A Prisoner of War
Ralph Hutchinson, born in 1891 at Low Beckhead, Ettersgill, Forest in Teesdale, was the 9th of ten children born to John Hutchinson, a lead ore miner and farmer, and Margaret Nichol. Ralph attended Forest School and when he left he worked for John Kipling, a farmer of Stackholme in Lunedale. In March 1914, aged 23, Ralph married Jane Beadle, of Egg Pot, Forest in Teesdale. Ralph started to work on the family farm at Beckhead later that year. Ralph and Jane had two daughters; Lavinia Jane (known as Vinny) and Margaret Ellen (known as Nelly).
However, in 1916 the War Office became desperate for recruits and Ralph was called up for service. He enlisted on 29th November 1916 in Bishop Auckland, where it was stated on his army medical records that he was of good physical condition. He commenced his service in the army on 23rd January 1917. He was posted the following day to B. Battalion 88 (the training Reserve Battalion). On 11th July 1917 he was posted to the 3rd South Staffordshire Regiment.
Ralph was found guilty of overstaying his pass on 4th September 1917, by a number of days, and was fined four days pay. He was more than likely fully aware that he was about to be posted overseas and had found it difficult to leave his wife and young daughters. His eldest daughter’s only memory of her father was during this period of leave, of him gazing over the barn door as she played in the farmyard.
On 1st October 1917 Ralph departed from Wallsend, arriving in Boulogne, France on 6th December, where he was transferred to the 8th Leicestershire Battalion (known as the “The Fighting Tigers”). At this time the Germans had launched a counter attack on the front line at Ypres and the Battalions suffered heavy losses. The Germans had been pushed back but at a heavy price. Ralph and others were no doubt being transferred to the Leicestershire Battalions to replace these losses.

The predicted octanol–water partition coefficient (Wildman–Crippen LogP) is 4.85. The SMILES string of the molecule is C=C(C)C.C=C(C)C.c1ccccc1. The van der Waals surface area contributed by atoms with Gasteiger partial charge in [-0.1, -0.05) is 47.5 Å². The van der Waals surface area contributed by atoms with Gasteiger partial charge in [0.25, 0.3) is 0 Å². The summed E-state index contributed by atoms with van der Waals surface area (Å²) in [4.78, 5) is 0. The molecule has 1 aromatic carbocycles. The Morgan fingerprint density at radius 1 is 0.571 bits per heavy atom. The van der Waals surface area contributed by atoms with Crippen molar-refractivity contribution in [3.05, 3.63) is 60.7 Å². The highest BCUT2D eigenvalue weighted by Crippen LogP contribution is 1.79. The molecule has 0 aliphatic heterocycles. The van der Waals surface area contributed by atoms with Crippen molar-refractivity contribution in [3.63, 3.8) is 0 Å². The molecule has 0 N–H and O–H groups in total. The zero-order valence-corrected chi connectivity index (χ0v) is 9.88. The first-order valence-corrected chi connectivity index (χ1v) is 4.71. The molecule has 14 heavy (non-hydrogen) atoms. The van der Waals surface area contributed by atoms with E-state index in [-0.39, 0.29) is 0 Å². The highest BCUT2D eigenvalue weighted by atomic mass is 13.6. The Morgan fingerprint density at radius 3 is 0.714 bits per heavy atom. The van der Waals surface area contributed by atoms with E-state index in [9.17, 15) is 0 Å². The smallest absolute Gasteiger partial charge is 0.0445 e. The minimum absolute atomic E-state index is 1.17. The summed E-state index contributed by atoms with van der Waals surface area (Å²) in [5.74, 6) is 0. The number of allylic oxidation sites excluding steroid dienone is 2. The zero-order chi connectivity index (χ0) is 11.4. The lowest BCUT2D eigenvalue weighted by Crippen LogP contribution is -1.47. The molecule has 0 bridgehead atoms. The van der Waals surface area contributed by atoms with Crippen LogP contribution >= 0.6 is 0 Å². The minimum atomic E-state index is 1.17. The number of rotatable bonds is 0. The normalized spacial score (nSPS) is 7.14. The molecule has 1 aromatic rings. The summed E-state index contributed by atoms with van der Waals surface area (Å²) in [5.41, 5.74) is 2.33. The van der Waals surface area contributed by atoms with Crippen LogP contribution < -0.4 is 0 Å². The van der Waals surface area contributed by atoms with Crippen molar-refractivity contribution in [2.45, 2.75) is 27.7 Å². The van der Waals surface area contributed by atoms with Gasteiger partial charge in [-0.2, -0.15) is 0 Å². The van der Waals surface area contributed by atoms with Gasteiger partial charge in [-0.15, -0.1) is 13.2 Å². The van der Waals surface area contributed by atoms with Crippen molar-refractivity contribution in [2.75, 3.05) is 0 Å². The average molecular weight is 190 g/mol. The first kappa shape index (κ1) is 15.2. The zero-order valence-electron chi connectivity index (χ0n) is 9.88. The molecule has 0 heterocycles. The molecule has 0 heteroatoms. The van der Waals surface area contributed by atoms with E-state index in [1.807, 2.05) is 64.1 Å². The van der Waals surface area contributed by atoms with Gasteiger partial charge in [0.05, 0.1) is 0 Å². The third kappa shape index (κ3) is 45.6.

It is believed that one of the first tasks that Ralph and his fellow recruits had to undertake was to scour the battlefields for the fallen and remove their remains for burial. It is reported that senior officers would ply the men with alcohol to lessen the distress of such a horrific task.
In April 1918, the Leicestershire Regiment were 125 miles south of Ypres, in the Aisne Valley. As the likelihood of a German attack was deemed to be low at this time, the troops were rested. Neglected trenches were overgrown in the green hills where French farmers went about their work peaceably. Little attempt was made to clear the trenches and the troops relaxed for a week. The respite was, however, short-lived, as increased activity was reported behind the German lines and rumours of a planned attack on 27th May abounded.
With military precision, the Germans started to shell the area just before 1 am on 27th May 1918. The British were unprepared and were quickly overcome. Many of the men were injured, killed or taken prisoner, with reportedly only around a thousand men making a full retreat as dusk fell that day.
Ralph was posted as missing in France and Flanders on 27th May 1918.
No more was heard of Ralph until his death was notified to the War Office. It is believed that Ralph had been captured. He died in the care of French nuns in Montherme on 15th July 1918, from dysentery.
Ralph had been sent to Montherme where he worked in a stone quarry. Conditions were bleak, food consisted of bad black bread and soup made from dried mangel-wurzel; a beet vegetable normally grown for livestock. It is believed that the soup was the cause of the many cases of dysentery reported.
Ralph was buried in a civilian cemetery, but in 1934 the Commonwealth Graves Commission moved his body to the Noyers-Pont-Maugis French National Cemetery, near Sedan in the north east of France.
Ralph was awarded the British and Victory Medals. £22 11s 8d was returned to his wife Jane in February 1919, Ralph’s personal effects.
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